Franklin Delano Roosevelt was an inveterate collector, both before and during his presidency. He collected models of ships, rare books, drawings, prints, stamps and coins. But it was the stamps that truly captivated him. By the time he passed away in 1945, he had amassed more than 1,200,000 varieties.
THE EFFERVESCENT FRANKLIN D. ROOSEVELT WITH FIRST LADY ELEANOR ROOSEVELT
As with many personal stamp collections, most of the items had minimal monetary value. Nonetheless, the year after his death, FDR’s collection was divided into four lots and auctioned for a total of $220,000. But for Franklin Roosevelt, the stamps represented a different kind of value.
Young Franklin D. Roosevelt started collecting stamps when he was eight year old, encouraged by his mother Sara Delano Roosevelt who had been a collector herself as a child. He focused on stamps from throughout the Western Hemisphere and from Hong Kong, perhaps influenced again by his mother. Many of Sara Roosevelt's stamps came from the Far East, because her father often traveled to that part of the world. Later in life, Franklin acquired his mother’s collection as a gift from her younger brother.
When FDR was a child, stamp collecting was considered a pastime for youngsters, not adults. But the future President never gave up the hobby, and as he became Governor of New York and then President, he brought visibility and cache to stamp collecting that captured the hearts of Americans. In addition it was a way for the President to relax. In fact, when the public learned about President Roosevelt’s intense interest in collecting, they started sending him covers and stamps to augment his collection.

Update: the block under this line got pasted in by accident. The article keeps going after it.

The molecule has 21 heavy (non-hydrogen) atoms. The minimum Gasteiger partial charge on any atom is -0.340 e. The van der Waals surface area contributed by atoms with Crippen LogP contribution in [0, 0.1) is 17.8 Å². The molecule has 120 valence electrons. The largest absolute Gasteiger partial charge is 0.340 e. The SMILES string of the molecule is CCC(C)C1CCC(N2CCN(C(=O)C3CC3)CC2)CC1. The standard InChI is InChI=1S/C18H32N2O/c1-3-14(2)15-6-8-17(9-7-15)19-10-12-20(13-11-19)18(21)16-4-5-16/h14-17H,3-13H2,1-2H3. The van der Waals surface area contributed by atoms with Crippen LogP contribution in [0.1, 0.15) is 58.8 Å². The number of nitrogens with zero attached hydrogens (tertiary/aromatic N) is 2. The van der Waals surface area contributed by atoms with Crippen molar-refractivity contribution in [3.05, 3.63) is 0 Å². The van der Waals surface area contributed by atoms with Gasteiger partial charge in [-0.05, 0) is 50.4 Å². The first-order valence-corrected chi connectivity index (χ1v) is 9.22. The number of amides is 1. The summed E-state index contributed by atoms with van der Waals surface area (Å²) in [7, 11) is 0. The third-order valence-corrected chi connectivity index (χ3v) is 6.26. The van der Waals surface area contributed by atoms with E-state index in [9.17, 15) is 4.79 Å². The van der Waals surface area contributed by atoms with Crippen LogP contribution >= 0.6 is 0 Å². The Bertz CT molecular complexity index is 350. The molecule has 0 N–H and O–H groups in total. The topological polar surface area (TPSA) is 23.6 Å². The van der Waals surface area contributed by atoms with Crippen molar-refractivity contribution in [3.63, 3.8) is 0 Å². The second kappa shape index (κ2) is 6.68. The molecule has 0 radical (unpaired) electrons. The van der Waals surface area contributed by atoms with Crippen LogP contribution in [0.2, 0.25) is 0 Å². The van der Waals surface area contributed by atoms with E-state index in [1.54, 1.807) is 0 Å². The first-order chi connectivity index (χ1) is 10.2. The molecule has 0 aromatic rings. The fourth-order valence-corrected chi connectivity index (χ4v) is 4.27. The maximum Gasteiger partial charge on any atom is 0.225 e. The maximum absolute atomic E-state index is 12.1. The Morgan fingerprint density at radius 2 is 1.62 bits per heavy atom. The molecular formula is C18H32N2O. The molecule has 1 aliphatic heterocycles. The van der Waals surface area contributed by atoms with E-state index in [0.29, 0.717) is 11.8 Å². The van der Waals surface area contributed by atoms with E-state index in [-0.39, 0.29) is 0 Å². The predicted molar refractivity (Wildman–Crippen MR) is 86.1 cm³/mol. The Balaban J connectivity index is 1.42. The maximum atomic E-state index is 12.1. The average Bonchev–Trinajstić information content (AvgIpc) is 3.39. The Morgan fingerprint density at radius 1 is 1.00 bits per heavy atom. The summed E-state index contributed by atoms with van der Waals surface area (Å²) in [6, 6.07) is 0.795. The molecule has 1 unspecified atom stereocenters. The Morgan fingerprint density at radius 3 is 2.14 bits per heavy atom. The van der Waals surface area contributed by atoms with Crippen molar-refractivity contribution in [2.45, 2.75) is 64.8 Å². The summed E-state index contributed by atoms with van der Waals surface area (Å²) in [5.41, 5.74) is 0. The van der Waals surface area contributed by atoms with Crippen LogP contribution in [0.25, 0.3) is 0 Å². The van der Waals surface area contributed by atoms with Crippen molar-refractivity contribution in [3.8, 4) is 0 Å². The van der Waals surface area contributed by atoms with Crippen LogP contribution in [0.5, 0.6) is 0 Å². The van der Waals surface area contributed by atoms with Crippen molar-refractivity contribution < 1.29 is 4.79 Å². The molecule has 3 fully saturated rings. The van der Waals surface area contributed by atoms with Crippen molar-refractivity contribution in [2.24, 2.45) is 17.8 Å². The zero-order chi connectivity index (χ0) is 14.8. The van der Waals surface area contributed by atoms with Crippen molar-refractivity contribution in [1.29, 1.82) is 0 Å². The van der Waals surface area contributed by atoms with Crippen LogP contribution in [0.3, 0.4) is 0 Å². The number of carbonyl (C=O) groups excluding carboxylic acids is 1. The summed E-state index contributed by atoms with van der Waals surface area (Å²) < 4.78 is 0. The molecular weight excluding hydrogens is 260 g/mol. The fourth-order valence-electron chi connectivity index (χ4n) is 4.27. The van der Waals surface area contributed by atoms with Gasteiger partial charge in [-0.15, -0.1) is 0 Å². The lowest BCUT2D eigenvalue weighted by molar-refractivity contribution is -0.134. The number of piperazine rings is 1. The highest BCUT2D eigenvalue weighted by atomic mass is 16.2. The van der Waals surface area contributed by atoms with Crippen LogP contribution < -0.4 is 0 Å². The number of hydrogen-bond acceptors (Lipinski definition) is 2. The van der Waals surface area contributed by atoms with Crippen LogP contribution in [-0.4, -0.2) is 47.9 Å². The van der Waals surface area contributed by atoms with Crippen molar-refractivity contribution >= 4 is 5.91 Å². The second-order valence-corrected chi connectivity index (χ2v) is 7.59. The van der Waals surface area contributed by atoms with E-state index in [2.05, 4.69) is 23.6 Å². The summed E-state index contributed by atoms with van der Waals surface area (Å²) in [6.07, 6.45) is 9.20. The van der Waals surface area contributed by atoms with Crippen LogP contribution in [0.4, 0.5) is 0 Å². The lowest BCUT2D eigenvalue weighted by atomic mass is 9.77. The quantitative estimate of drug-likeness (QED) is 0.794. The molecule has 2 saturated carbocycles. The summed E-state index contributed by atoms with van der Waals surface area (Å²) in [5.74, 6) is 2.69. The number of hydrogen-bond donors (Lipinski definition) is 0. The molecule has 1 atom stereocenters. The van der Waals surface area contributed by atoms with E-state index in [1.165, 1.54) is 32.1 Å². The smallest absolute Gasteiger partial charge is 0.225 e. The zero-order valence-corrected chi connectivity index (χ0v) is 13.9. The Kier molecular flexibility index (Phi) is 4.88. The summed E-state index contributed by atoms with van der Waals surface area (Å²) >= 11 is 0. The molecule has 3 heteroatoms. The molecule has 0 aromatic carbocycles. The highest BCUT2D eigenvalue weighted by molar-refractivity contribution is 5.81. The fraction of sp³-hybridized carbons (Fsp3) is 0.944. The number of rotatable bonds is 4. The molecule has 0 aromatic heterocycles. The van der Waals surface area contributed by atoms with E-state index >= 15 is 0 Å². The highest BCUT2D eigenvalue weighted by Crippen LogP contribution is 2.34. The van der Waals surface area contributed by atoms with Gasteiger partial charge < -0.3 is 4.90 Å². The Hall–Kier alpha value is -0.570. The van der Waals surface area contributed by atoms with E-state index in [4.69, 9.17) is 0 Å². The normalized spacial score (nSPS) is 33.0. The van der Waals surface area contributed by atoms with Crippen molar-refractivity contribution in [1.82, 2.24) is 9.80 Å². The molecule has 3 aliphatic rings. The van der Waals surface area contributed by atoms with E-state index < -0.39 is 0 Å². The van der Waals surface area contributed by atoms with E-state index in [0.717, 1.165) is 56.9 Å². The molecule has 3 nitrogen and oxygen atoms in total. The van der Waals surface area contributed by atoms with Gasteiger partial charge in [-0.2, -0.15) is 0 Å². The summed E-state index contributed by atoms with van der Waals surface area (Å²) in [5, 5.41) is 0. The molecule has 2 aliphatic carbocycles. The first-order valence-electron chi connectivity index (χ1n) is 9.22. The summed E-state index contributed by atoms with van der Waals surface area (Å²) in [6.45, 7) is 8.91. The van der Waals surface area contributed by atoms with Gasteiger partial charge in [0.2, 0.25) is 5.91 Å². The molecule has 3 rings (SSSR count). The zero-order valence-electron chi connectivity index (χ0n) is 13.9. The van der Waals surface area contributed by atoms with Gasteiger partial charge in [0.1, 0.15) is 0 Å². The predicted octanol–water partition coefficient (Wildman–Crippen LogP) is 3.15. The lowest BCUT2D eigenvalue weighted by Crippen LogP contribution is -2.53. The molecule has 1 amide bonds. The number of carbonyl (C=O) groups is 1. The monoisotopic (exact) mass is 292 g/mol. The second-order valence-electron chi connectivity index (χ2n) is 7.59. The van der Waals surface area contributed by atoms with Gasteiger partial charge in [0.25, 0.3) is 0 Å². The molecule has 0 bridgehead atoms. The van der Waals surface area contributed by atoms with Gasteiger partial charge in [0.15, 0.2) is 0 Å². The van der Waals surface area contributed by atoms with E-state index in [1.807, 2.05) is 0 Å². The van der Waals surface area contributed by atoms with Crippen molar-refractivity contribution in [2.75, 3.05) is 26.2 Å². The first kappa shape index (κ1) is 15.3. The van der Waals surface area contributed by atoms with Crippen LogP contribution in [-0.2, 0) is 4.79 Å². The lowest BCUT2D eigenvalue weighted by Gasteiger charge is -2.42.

STUNNING PIECE OF PRESIDENTIAL FROM THE RALEIGH DeGEER AMYX COLLECTION COLLECTION
As a child, F.D.R. used stamps to learn about the world. Instead of filling the pages of his stamp albums with items, he would position just one or two on a page and then add notes about the event or person portrayed on the stamp. Some historians believe this gave him knowledge and insight about international history and geography that strengthened his political capabilities in later years.
While Franklin D. Roosevelt collected many other items as President such as miniatures of dogs, donkeys and other animals, his main passion continued to be stamps. After taking office as President in 1933, Roosevelt discovered Herbert Hoover had also been a stamp collector, though not quite as passionate about it as FDR. But Roosevelt was happy to continue a tradition established by Hoover with staff at the Department of State. Interestingly envelopes from international communications were always sent to the Oval Office, so the President could look them over.
Like his predecessor, FDR added some of the stamps to his personal collection. The extras were packaged by his secretary and sent as presents to American children who had written letters to the President.
FRANKLIN DELANO ROOSEVELT'S 1933 INAUGURATION DAY
Roosevelt’s former campaign manager, James A. Farley, became his first Postmaster General, and while Presidential tenure, Roosevelt helped design more than 200 stamps for the post office. Working with stamps also provided entertainment and respite while Franklin Roosevelt was convalescing after being stricken with polio, and he is well-known for having said, “I owe my life to my hobbies – especially stamp collecting.”
Because of Roosevelt’s widespread popularity, many nations around the world issued stamps depicting the American President. One, issued by Monaco in 1947, mistakenly showed a drawing of him with six fingers. An unusual circumstance!
In some ways, you could say Franklin D. Roosevelt single-handedly transformed stamp collecting from a children’s amusement to a scholarly and engaging hobby for all ages – a unique and enduring Presidential legacy.
HISTORIAN AND COLLECTOR - RALEIGH DeGEER AMYX
World renowned collector Raleigh DeGeer Amyx has acquired pieces of official White House China from American Presidents ranging from President George Washington all the way up to President Bill Clinton. Mr. Amyx’s passion for American historical memorabilia has been his sole focus for more than three decades. His collection is, perhaps, the largest privately-owned collection of White House China in the world. If you would like to engage in a discussion with Mr. Amyx about White House China, please contact him through the button below.